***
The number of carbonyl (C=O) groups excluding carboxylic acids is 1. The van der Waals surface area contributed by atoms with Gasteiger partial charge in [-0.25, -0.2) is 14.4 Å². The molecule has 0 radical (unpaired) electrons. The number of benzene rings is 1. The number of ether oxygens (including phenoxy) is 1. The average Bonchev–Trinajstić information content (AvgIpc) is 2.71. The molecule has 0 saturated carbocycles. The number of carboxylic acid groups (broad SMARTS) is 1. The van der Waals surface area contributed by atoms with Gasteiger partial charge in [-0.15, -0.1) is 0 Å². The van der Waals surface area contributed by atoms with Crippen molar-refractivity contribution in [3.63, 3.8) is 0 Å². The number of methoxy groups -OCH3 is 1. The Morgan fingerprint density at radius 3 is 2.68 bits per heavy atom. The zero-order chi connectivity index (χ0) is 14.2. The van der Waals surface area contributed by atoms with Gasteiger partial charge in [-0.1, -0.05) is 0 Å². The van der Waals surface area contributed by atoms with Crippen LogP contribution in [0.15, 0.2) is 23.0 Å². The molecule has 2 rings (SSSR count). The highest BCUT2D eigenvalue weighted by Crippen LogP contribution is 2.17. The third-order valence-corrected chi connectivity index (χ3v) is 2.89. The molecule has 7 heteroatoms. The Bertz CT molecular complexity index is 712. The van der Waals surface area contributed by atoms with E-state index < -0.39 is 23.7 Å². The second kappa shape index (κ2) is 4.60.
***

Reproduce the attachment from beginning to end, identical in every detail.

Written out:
The number of carbonyl (C=O) groups excluding carboxylic acids is 1. The van der Waals surface area contributed by atoms with Gasteiger partial charge in [-0.25, -0.2) is 14.4 Å². The molecule has 0 radical (unpaired) electrons. The number of benzene rings is 1. The number of ether oxygens (including phenoxy) is 1. The average Bonchev–Trinajstić information content (AvgIpc) is 2.71. The molecule has 0 saturated carbocycles. The number of carboxylic acid groups (broad SMARTS) is 1. The van der Waals surface area contributed by atoms with Gasteiger partial charge in [-0.15, -0.1) is 0 Å². The van der Waals surface area contributed by atoms with Crippen molar-refractivity contribution in [3.63, 3.8) is 0 Å². The number of methoxy groups -OCH3 is 1. The Morgan fingerprint density at radius 3 is 2.68 bits per heavy atom. The zero-order chi connectivity index (χ0) is 14.2. The van der Waals surface area contributed by atoms with Gasteiger partial charge in [-0.1, -0.05) is 0 Å². The van der Waals surface area contributed by atoms with Crippen LogP contribution in [0.15, 0.2) is 23.0 Å². The molecule has 2 rings (SSSR count). The highest BCUT2D eigenvalue weighted by Crippen LogP contribution is 2.17. The third-order valence-corrected chi connectivity index (χ3v) is 2.89. The molecule has 7 heteroatoms. The Bertz CT molecular complexity index is 712. The van der Waals surface area contributed by atoms with E-state index < -0.39 is 23.7 Å². The second kappa shape index (κ2) is 4.60.